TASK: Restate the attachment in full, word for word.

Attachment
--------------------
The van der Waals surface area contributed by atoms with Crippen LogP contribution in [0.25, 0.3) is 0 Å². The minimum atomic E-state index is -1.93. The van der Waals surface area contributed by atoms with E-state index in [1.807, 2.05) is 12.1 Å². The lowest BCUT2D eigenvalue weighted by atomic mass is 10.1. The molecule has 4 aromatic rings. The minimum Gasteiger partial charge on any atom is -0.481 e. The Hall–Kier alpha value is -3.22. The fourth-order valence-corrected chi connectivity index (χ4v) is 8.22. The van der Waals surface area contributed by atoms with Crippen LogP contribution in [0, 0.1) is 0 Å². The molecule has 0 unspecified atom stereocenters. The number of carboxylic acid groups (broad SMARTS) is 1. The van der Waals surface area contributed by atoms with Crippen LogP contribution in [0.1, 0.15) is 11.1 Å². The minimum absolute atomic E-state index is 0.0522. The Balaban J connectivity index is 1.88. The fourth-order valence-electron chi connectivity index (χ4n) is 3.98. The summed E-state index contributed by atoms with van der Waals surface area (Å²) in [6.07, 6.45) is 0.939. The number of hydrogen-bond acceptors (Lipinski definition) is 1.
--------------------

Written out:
The van der Waals surface area contributed by atoms with Crippen LogP contribution in [0.25, 0.3) is 0 Å². The minimum atomic E-state index is -1.93. The van der Waals surface area contributed by atoms with E-state index in [1.807, 2.05) is 12.1 Å². The lowest BCUT2D eigenvalue weighted by atomic mass is 10.1. The molecule has 4 aromatic rings. The minimum Gasteiger partial charge on any atom is -0.481 e. The Hall–Kier alpha value is -3.22. The fourth-order valence-corrected chi connectivity index (χ4v) is 8.22. The van der Waals surface area contributed by atoms with Crippen LogP contribution in [0, 0.1) is 0 Å². The molecule has 0 unspecified atom stereocenters. The number of carboxylic acid groups (broad SMARTS) is 1. The van der Waals surface area contributed by atoms with Crippen LogP contribution in [0.1, 0.15) is 11.1 Å². The minimum absolute atomic E-state index is 0.0522. The Balaban J connectivity index is 1.88. The fourth-order valence-electron chi connectivity index (χ4n) is 3.98. The summed E-state index contributed by atoms with van der Waals surface area (Å²) in [6.07, 6.45) is 0.939. The number of hydrogen-bond acceptors (Lipinski definition) is 1.